Refugee Flows and Transnational Ethnic Linkages

What are the effects of cross-border refugee flows and the possible spread of conflicts in host countries taking into account ethnical linkages?

Project Summary

One of the most significant external effects of civil war is massive population dislocations and refugee flows across national boundaries. The effects of refugee flows remain poorly understood, however. One of the most plausible links between cross-border refugee flows and the spread of conflict has to do with the impact of migration flows on the ethnic balance of host countries.

However, there is a lack of systematic data on the ethnic composition of refugee flows, making it difficult to test these claims. In conjunction with the United Nations High Commissioner for Refugees, the research team proposed the creation of two datasets, a global one on the primary ethnic groups of refugee flows between states, and a geographically disaggregated one listing refugees’ point of origin in the sending country and point of settlement in the receiving country. These datasets were used to assess the effects of refugee flows taking into account ethnical linkages.

Academic Output

Executive Summary

One of the most significant external effects of civil war is massive population dislocations and refugee flows across national boundaries. Those fleeing conflict and instability are rightly viewed as victims of persecution and war, requiring humanitarian aid, relief supplies and host-country protection. Yet, it would be incorrect to simply depict refugees as passive victims—rather than important actors—in the conflict dynamic. Several scholars have noted that refugee communities are often associated with security risks for the host and home countries, particularly if they are mobilized by militant groups. Others have found that refugee flows are one mechanism by which conflicts spread across regions. These effects remain poorly understood, however. One of the most plausible links between cross-border refugee flows and the spread of conflict has to do with the impact of migration flows on the ethnic balance of host countries.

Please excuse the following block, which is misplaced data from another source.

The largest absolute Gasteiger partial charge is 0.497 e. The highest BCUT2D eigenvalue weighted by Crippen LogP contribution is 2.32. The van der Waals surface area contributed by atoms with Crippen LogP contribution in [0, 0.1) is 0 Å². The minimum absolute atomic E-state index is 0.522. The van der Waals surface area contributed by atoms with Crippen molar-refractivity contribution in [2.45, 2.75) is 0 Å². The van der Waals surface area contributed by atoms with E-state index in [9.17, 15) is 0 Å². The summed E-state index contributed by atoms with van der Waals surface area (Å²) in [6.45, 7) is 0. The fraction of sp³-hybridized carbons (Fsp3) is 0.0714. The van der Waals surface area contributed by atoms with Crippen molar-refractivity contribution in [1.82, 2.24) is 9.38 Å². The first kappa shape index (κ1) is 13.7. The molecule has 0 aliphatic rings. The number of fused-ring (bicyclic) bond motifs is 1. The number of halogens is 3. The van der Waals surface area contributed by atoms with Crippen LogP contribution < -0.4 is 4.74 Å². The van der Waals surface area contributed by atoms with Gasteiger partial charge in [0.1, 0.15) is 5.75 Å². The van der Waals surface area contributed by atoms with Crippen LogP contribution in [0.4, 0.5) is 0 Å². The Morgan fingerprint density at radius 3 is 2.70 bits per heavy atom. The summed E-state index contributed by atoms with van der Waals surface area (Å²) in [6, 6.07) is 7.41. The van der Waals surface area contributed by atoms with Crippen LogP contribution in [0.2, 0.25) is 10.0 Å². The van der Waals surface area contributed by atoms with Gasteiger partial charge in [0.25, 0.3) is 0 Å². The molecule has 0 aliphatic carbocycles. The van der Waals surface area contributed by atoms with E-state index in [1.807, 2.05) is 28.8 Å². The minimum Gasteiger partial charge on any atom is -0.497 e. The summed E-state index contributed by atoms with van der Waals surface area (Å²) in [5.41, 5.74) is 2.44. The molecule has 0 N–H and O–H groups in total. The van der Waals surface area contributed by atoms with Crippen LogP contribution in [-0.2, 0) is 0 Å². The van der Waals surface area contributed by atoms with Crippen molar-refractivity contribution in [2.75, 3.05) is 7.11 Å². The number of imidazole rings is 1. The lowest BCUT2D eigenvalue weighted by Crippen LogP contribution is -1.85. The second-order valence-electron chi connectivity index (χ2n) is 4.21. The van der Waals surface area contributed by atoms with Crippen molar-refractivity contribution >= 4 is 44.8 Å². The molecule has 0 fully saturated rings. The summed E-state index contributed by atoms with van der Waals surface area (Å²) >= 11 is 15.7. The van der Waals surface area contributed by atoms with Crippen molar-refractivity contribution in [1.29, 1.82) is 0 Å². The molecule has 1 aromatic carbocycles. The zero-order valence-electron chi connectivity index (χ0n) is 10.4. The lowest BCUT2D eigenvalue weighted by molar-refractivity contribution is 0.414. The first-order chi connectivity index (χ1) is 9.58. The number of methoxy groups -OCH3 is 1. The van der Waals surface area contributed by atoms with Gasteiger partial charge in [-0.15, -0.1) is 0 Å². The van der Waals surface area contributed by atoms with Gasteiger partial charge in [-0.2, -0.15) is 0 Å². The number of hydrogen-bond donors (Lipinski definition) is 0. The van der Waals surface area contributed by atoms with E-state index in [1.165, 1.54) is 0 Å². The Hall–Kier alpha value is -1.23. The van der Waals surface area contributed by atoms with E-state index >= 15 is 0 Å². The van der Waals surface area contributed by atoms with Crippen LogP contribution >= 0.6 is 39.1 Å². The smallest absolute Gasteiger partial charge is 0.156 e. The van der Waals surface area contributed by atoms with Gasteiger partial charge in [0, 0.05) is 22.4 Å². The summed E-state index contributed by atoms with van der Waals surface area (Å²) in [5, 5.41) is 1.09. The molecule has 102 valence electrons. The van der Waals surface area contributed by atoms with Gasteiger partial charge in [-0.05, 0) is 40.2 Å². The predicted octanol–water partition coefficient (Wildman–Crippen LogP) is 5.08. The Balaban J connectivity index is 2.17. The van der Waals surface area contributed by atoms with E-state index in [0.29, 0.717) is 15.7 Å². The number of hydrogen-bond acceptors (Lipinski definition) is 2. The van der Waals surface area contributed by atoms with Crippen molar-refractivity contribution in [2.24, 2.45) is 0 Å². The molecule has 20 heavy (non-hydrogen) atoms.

Report

Final Scientific Report

After the research project started in March 2010 by which time the two PhD students were hired, several research meetings were held in Zürich and Geneva. While in the first year, we predominantly planned and discussed the organization of the data collections including possible cooperation with UNHCR at these meetings, in the second year, the focus shifted to the presentation and discussion of the research results.

Research Team

Lars-Erik Cederman
Coordinator
Eidgenössische Technische Hochschule Zürich

 

Simon Hug
Co-Coordinator
University of Geneva

 

Idean Salehyan
Associated Member
University of North Texas

Status

completed

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Regions

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Coordinator

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